Virtual Kollage: The disadvantages of an absolute majority system

Posted by / Wednesday, 8 March 2017 / No comments

The disadvantages of an absolute majority system



DISADVANTAGES OF AN ABSOLUTE MAJORITY SYSTEM
Introduction
An absolute majority is a system that requires that, in an election, a candidate must obtain more that 50% of the valid votes cast before he or she can be declared the winner of that election.

DISADVANTAGES
Voter apathy
The system of absolute majority can lead to voter apathy. This may happen when there is no absolute majority win in the first round of voting. In other words, the winner did not obtain more than 50% of the total valid votes cast and therefore the two front-liners have to go for a second round of voting. The supporters of the losing candidates may refuse to vote in the second round because their preferred candidate is not contesting.

Delayed results
Another disadvantage of the absolute majority is that it may unnecessarily delay the declaration of the final results. This is the case where the election has to be conducted again because there was no absolute majority winner in the first round. The second ballot must happen before the final winner is announced. This is what results in so much delay in the declaration of the results.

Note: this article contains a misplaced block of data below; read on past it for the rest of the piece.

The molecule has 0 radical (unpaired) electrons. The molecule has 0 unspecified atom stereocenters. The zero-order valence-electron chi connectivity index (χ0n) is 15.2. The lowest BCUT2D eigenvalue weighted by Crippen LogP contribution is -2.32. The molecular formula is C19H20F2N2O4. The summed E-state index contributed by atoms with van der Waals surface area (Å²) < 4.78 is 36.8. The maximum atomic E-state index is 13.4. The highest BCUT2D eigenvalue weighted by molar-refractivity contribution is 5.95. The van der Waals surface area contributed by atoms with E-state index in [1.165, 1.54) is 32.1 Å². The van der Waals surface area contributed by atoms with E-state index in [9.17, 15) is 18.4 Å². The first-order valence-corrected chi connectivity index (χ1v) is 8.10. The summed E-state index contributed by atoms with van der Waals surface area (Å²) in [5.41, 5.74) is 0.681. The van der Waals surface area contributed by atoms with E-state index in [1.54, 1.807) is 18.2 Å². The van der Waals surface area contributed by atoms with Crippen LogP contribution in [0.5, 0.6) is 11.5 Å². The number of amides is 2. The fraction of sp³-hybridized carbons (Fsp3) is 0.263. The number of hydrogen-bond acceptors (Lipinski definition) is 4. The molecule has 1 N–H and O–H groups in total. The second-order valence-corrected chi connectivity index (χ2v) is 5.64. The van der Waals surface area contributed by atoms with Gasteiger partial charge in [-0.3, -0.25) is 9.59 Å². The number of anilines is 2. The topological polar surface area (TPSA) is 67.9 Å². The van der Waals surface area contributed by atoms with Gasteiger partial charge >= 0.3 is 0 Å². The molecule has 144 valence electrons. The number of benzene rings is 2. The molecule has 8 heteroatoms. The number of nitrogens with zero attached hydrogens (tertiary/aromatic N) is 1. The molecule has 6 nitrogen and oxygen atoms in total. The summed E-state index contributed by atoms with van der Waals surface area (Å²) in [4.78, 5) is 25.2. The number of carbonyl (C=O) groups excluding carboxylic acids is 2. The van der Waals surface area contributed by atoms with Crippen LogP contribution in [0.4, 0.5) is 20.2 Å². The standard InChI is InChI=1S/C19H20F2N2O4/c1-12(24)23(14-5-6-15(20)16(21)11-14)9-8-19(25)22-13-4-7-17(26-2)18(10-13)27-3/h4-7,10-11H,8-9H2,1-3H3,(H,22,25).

Weaken smaller parties
The absolute majority has been criticized as constituting a threat to the existence and survival of the smaller parties. This is so because these smaller parties are always not able to obtain the needed majority (50 %+) to win any election and therefore have to be at the losing end during every election.

It is expensive
The absolute majority is very expensive. The process leading to an election and the conduct of an election is a very expensive venture. To be compelled to conduct an election again because there was no absolute majority makes it even more expensive. This is more especially so in Africa where most countries are relatively poorer.

Promotes electoral fraud
Another disadvantage of absolute majority is the fact that it promotes electoral fraud. The parties concerned are so bent on winning the election that they tend to involve themselves in all kinds of electoral vices to win.

May lead to violence
Absolute majority can result in electoral violence. The desire, on the part of, especially the major parties, to win at all cost creates so much tension in the country. Such tension, when not properly handled can result in political violence of dangerous proportions.

SAMPLE QUESTION
1. a. What is an absolute majority? (2 marks)
    b. Identify any five disadvantages of absolute majority. (10 marks) 

2. Highlight six disadvantages of the system of absolute majority.

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